PayPal Holdings Inc (NASDAQ:PYPL) released its first-quarter earnings last week, surpassing expectations on the top and bottom line. Since then, the online payment giant’s stock has popped and now sits comfortably at an all-time high.
PayPal has certainly come a long way, but even in its earliest days, PayPal was a revolutionary platform.
So how did PayPal make its way to the top of the online payments world? Let’s take a look at some fun facts about the company and its innovative history to find out.
1: $10 Payments Helped Led PayPal to an IPO
PayPal took off like a rocket from humble beginnings by using referrals and small payments of $20, $10, and eventually $5 when users signed up. The company grew at an almost 10% daily rate early on. From March 2000 to the summer 2000, PayPal’s user base jumped from 1 million to 5 million.
PayPal went public on Feb. 15, 2002 after the company quickly gained traction in the online consumer world.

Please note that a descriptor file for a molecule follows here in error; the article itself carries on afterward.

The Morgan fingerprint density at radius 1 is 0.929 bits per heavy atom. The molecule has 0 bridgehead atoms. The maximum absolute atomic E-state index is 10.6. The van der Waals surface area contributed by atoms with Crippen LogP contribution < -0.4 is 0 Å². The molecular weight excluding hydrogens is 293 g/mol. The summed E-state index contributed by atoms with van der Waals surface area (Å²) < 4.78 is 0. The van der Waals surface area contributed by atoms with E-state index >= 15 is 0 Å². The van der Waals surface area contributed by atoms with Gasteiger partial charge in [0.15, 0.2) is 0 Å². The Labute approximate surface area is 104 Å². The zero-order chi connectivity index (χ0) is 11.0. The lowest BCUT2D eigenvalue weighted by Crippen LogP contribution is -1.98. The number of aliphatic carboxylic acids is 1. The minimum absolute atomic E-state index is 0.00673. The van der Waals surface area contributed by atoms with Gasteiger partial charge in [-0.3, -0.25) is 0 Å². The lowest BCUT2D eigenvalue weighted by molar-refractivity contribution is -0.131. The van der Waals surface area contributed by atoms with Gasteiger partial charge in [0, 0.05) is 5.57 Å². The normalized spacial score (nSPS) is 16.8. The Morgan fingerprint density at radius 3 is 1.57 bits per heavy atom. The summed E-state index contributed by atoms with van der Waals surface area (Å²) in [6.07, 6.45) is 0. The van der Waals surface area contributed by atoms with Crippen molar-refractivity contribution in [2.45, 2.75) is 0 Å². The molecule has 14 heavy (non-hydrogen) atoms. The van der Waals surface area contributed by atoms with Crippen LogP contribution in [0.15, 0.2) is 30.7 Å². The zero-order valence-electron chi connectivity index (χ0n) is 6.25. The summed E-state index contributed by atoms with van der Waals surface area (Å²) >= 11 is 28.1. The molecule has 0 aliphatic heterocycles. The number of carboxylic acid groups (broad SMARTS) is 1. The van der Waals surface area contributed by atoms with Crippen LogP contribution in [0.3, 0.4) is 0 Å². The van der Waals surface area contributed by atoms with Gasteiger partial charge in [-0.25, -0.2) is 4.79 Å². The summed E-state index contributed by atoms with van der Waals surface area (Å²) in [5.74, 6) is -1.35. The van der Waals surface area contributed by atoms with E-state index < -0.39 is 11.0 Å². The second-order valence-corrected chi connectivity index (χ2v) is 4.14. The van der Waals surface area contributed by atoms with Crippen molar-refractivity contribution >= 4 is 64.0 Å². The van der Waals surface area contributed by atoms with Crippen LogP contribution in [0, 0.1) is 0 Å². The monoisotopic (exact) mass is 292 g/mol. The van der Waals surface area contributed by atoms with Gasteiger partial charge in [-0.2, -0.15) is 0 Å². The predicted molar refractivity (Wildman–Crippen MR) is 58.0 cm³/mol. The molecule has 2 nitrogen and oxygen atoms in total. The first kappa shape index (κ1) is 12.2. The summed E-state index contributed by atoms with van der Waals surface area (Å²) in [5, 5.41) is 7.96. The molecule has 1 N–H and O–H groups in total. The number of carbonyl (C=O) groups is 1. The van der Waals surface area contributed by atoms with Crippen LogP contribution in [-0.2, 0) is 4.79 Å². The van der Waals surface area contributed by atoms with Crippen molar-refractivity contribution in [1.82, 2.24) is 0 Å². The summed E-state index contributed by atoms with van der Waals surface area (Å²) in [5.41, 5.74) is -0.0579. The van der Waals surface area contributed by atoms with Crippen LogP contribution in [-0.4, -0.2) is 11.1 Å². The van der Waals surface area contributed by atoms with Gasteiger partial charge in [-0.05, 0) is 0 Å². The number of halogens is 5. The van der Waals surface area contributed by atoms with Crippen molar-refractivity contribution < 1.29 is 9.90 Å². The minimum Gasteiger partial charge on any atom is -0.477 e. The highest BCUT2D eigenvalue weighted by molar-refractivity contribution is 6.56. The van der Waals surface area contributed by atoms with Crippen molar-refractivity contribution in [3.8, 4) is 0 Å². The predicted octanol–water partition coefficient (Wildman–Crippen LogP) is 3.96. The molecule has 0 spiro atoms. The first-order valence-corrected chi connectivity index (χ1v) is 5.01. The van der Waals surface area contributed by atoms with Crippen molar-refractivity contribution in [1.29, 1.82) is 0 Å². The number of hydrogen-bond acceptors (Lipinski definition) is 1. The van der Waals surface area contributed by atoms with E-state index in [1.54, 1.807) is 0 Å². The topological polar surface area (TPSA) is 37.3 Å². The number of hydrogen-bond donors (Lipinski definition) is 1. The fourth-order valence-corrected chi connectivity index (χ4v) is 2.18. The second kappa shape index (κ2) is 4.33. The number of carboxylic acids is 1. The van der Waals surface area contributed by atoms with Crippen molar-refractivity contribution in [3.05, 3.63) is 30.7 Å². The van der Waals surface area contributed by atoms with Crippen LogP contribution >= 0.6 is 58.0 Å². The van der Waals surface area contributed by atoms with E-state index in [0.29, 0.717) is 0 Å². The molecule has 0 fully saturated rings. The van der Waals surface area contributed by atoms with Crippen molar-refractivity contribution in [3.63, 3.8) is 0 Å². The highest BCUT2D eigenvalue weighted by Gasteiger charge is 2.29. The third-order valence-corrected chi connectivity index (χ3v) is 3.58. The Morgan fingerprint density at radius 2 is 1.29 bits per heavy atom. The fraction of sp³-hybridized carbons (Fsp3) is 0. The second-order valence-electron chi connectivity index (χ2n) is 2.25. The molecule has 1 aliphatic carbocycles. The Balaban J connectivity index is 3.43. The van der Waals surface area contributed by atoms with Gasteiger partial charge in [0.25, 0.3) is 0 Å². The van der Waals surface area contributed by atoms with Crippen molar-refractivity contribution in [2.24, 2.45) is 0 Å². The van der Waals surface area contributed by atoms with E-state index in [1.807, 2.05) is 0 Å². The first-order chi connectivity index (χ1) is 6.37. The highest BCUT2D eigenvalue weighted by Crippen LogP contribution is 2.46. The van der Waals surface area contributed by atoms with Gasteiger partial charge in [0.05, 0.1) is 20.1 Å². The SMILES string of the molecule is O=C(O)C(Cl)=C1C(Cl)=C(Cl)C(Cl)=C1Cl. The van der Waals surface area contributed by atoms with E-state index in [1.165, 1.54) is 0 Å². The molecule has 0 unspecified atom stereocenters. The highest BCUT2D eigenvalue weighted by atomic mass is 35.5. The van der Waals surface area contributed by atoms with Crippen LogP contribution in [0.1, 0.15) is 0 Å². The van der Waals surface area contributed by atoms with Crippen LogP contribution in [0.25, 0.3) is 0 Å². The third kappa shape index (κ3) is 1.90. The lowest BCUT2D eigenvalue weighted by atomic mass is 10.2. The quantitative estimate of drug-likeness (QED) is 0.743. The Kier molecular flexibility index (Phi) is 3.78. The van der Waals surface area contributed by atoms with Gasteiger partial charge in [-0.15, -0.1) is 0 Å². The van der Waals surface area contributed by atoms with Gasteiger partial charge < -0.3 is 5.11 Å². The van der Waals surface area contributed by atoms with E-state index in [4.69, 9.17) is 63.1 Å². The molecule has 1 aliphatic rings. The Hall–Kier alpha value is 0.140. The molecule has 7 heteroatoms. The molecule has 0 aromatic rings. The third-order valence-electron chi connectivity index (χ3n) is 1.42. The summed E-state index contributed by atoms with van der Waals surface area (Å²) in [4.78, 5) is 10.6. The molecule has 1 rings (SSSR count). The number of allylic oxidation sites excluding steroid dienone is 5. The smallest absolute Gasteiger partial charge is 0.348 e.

2: eBay Bought PayPal Very Early
EBay Inc (NASDAQ:EBAY) announced in July 2002 that it would acquire PayPal for $1.5 billion. At the time, the move gave the company’s founders the money and the free time to eventually reshape much of the technology world we know today.
3: PayPal’s Founders Transformed Silicon Valley
Ken Howery, Luke Nosek, Max Levchin, Peter Thiel, and Elon Musk founded PayPal in December 1998, when Confinity Inc. and X.com merged to form one online payment platform.
Thiel, along with Howery and Nosek started the venture capital firm Founders Fund in 2005. Thiel’s firm was the first company to help fund Facebook Inc (NASDAQ:FB). The Founders Fund also invested in LinkedIn, Yelp, Spotify, AirBnb, and SpaceX.
Musk helped found Tesla Inc (NASDAQ:TSLA) in 2003. Since then, the electric car company has transformed into one of the most valuable automotive companies in the world, and Musk has added SpaceX and other tech-based ventures to his portfolio (also read: Tesla (TSLA) Stock Up Nearly 4% After Elon Musk’s TED Talk).
4: PayPal Employees Changed Online Video Forever
When Chad Hurley, Steve Chen, and Jawed Karim, didn’t know where to share a 19-second video clip of Karim at the San Diego Zoo, the three men started YouTube. On Feb. 14, 2005, Hurley, Chen, and Karim, three early PayPal employees, activated the domain name that changed the Internet forever.